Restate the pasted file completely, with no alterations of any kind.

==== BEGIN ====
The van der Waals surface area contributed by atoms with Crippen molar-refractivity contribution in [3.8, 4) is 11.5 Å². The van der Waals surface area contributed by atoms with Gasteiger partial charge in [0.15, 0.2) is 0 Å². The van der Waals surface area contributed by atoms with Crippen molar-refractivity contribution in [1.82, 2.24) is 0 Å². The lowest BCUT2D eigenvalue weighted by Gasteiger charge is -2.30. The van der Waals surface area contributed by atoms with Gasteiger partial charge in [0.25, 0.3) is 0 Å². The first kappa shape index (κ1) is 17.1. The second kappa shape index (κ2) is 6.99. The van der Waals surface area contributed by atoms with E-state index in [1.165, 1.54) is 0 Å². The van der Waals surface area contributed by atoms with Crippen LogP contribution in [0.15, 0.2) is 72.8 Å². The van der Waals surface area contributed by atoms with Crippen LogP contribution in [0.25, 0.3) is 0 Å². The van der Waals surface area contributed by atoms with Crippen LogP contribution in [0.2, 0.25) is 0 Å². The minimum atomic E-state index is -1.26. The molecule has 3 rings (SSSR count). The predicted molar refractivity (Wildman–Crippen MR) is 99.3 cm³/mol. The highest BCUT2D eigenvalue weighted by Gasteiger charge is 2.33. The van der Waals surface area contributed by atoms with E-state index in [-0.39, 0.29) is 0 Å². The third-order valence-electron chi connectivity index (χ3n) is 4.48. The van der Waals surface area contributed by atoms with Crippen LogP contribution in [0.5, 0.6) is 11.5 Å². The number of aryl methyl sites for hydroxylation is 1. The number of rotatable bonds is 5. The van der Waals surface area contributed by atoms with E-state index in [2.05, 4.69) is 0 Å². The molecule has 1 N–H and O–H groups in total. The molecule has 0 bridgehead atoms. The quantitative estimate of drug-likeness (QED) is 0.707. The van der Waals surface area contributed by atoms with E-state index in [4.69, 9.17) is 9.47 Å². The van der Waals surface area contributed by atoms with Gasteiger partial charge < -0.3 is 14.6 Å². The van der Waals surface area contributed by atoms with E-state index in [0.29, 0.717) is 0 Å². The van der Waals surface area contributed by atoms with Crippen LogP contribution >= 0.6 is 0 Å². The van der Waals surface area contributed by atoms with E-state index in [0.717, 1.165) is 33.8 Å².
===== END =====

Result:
The van der Waals surface area contributed by atoms with Crippen molar-refractivity contribution in [3.8, 4) is 11.5 Å². The van der Waals surface area contributed by atoms with Gasteiger partial charge in [0.15, 0.2) is 0 Å². The van der Waals surface area contributed by atoms with Crippen molar-refractivity contribution in [1.82, 2.24) is 0 Å². The lowest BCUT2D eigenvalue weighted by Gasteiger charge is -2.30. The van der Waals surface area contributed by atoms with Gasteiger partial charge in [0.25, 0.3) is 0 Å². The first kappa shape index (κ1) is 17.1. The second kappa shape index (κ2) is 6.99. The van der Waals surface area contributed by atoms with E-state index in [1.165, 1.54) is 0 Å². The van der Waals surface area contributed by atoms with Crippen LogP contribution in [0.15, 0.2) is 72.8 Å². The van der Waals surface area contributed by atoms with Crippen LogP contribution in [0.25, 0.3) is 0 Å². The van der Waals surface area contributed by atoms with Crippen LogP contribution in [0.2, 0.25) is 0 Å². The minimum atomic E-state index is -1.26. The molecule has 3 rings (SSSR count). The predicted molar refractivity (Wildman–Crippen MR) is 99.3 cm³/mol. The highest BCUT2D eigenvalue weighted by Gasteiger charge is 2.33. The van der Waals surface area contributed by atoms with E-state index in [-0.39, 0.29) is 0 Å². The third-order valence-electron chi connectivity index (χ3n) is 4.48. The van der Waals surface area contributed by atoms with Crippen LogP contribution in [0.5, 0.6) is 11.5 Å². The number of aryl methyl sites for hydroxylation is 1. The number of rotatable bonds is 5. The van der Waals surface area contributed by atoms with E-state index in [2.05, 4.69) is 0 Å². The molecule has 1 N–H and O–H groups in total. The molecule has 0 bridgehead atoms. The quantitative estimate of drug-likeness (QED) is 0.707. The van der Waals surface area contributed by atoms with E-state index in [4.69, 9.17) is 9.47 Å². The van der Waals surface area contributed by atoms with Gasteiger partial charge < -0.3 is 14.6 Å². The van der Waals surface area contributed by atoms with E-state index in [0.29, 0.717) is 0 Å². The van der Waals surface area contributed by atoms with Crippen LogP contribution >= 0.6 is 0 Å². The van der Waals surface area contributed by atoms with E-state index in [0.717, 1.165) is 33.8 Å².